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Sourcing Matters

Posted by Mathew Bowles on Dec 19, 2011 9:18:51 AM

Leveraging partners to carry out specific activities is not a new concept; it has been going on for centuries - from building the pyramids to having the neighbors’ kids shovel the driveway. With all of the options available to organizations today, sourcing really does matter.

In any organization, developing and executing a sourcing strategy can be a daunting, but necessary task. There are any number of approaches organizations may adopt when investigating opportunities to leverage external partners to support the delivery of business services. Knowledge, business process, infrastructure, storage and applications are some of the areas considered in typical sourcing strategies.

Sourcing often allows the organization better access to skills and expertise that are not available from within the organization itself. Sourcing also has the potential for greater flexibility to allow organizations to meet changing business requirements and needs. Some organizations may choose to outsource to free up resources to allow for a much greater focus on their strategic business goals or to free up expenses by sourcing less expensive services from outside of the organization.

It seems to me that in many cases an organization considering a change to their sourcing strategy is looking to get rid of a problem area. Things aren’t working as expected – cost is too high or results or performance is poor. The bottom line is that the area under consideration is not seen as delivering value back to the organization. Value is derived from a number of different elements – management, knowledge, processes, as well as the infrastructure used to enable these. When a component is not working as expected, we often react by making changes instead of first trying to evaluate where the root of the problem lies.

If we cannot define the problem we are trying to address, the solution will never be ideal.

I would like to see organizations take more time in defining a solution to the problems they are encountering. Once a solution is in place, they can use the findings to begin discussions with potential Service Providers to see how they would implement the solution on your behalf. The benefit of this approach is that you already know what you are looking to achieve, the requirements are in place and you are in a position to evaluate the various Service Providers using tangible guidelines. Without understanding your current environment and your desired future state, no amount of outsourcing will deliver the results you are looking for in the short or long term.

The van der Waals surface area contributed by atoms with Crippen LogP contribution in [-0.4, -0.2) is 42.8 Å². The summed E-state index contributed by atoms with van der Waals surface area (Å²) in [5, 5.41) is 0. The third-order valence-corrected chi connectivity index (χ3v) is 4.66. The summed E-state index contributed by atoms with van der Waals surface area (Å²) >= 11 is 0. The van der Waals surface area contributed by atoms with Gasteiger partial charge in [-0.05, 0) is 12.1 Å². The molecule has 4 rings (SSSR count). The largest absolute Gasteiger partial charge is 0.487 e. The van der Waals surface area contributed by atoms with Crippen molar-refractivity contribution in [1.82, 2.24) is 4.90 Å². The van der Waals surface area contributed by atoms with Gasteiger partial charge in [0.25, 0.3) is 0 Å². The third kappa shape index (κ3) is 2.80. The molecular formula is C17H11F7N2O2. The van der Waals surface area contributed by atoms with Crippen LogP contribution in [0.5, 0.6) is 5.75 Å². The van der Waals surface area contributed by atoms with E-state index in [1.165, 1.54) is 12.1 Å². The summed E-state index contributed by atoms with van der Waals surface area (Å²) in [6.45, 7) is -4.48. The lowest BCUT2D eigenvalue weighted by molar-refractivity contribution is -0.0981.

When looking at developing a sourcing strategy, here is some guidance on a potential approach:

  1. Clearly identify goals and objectives – establish a vision.
  2. Conduct a current state assessment – include a review of the following:
    1. Management and organization structure
    2. Processes
    3. Knowledge
    4. Roles and responsibilities
    5. Supporting / enabling infrastructure
      1. Applications
      2. Data
      3. Hardware
  3. Evaluate – review the results of your assessment against the goals and objectives you have established. Develop measureable objectives to improve or design your sourcing strategy based on your findings.

Upon completion of these steps, you will find yourself much closer to being in a position to define potential sourcing requirements; you will know what you are trying to achieve, what needs to be improved to begin realizing value, and measureable objectives to establish service levels.

Once a sourcing strategy has been decided, you can begin to identify a list of potential strategic partners. One method of looking for interest is to develop a Request for Information (RFI) document that can be distributed to potential Service Providers. An RFI can be used to identify the capabilities of the Service Provider you have identified so that you can gain a better understanding of how they would address the situation you have described.

Once you have evaluated the RFI responses, the next step will be for you to leverage the Service Provider responses from the RFI and develop a formal Request for Proposal (RFP). The RFP should include as much detail as possible on the solution you are expecting to acquire and you should provide clear guidelines on how the responses will be evaluated.

The challenges I typically see when working with different organizations about to enter or having entered into a new sourcing agreement, tend to follow a pattern and can be addressed by placing more emphasis on evaluating responses in the following areas:

  1. How well has the Service Provider described their business process and how are they ensuring integration with your processes?
  2. Have they defined or included continuous improvement over the lifetime of the agreement?
  3. Are the service levels clearly defined, do they align with expectations, do they make sense?
  4. Are roles and responsibilities defined for the service in addition to managing the ongoing relationship?

Try to ensure you are separating fact from fiction; look beyond the surface when evaluating the proposals.

Please feel free to get in touch with me if you have any questions or post a comment and share your thoughts.

Topics: Service Management

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